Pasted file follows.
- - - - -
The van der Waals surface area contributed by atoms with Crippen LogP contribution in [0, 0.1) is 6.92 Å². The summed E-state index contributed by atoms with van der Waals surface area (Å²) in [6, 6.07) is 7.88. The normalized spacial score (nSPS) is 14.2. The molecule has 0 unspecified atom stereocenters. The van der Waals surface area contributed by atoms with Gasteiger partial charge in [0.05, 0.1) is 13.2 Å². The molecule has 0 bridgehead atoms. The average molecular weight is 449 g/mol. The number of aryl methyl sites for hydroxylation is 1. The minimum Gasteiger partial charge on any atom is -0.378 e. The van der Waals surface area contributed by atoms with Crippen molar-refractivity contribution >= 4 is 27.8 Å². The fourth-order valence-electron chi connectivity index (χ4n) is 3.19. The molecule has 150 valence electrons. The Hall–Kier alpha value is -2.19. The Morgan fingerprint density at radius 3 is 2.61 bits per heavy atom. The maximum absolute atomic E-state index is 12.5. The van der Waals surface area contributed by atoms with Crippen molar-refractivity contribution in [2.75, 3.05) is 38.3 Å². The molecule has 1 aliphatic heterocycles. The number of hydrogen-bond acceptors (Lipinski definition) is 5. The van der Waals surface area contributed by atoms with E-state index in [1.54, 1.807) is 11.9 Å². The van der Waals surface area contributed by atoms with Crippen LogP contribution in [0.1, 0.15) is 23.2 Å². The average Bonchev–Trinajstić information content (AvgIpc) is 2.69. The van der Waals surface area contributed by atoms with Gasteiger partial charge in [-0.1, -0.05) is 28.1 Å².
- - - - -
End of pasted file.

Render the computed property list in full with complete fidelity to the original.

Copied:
The van der Waals surface area contributed by atoms with Crippen LogP contribution in [0, 0.1) is 6.92 Å². The summed E-state index contributed by atoms with van der Waals surface area (Å²) in [6, 6.07) is 7.88. The normalized spacial score (nSPS) is 14.2. The molecule has 0 unspecified atom stereocenters. The van der Waals surface area contributed by atoms with Gasteiger partial charge in [0.05, 0.1) is 13.2 Å². The molecule has 0 bridgehead atoms. The average molecular weight is 449 g/mol. The number of aryl methyl sites for hydroxylation is 1. The minimum Gasteiger partial charge on any atom is -0.378 e. The van der Waals surface area contributed by atoms with Crippen molar-refractivity contribution >= 4 is 27.8 Å². The fourth-order valence-electron chi connectivity index (χ4n) is 3.19. The molecule has 150 valence electrons. The Hall–Kier alpha value is -2.19. The Morgan fingerprint density at radius 3 is 2.61 bits per heavy atom. The maximum absolute atomic E-state index is 12.5. The van der Waals surface area contributed by atoms with Crippen molar-refractivity contribution in [2.75, 3.05) is 38.3 Å². The molecule has 1 aliphatic heterocycles. The number of hydrogen-bond acceptors (Lipinski definition) is 5. The van der Waals surface area contributed by atoms with E-state index in [1.54, 1.807) is 11.9 Å². The van der Waals surface area contributed by atoms with Crippen LogP contribution in [0.1, 0.15) is 23.2 Å². The average Bonchev–Trinajstić information content (AvgIpc) is 2.69. The van der Waals surface area contributed by atoms with Gasteiger partial charge in [-0.1, -0.05) is 28.1 Å².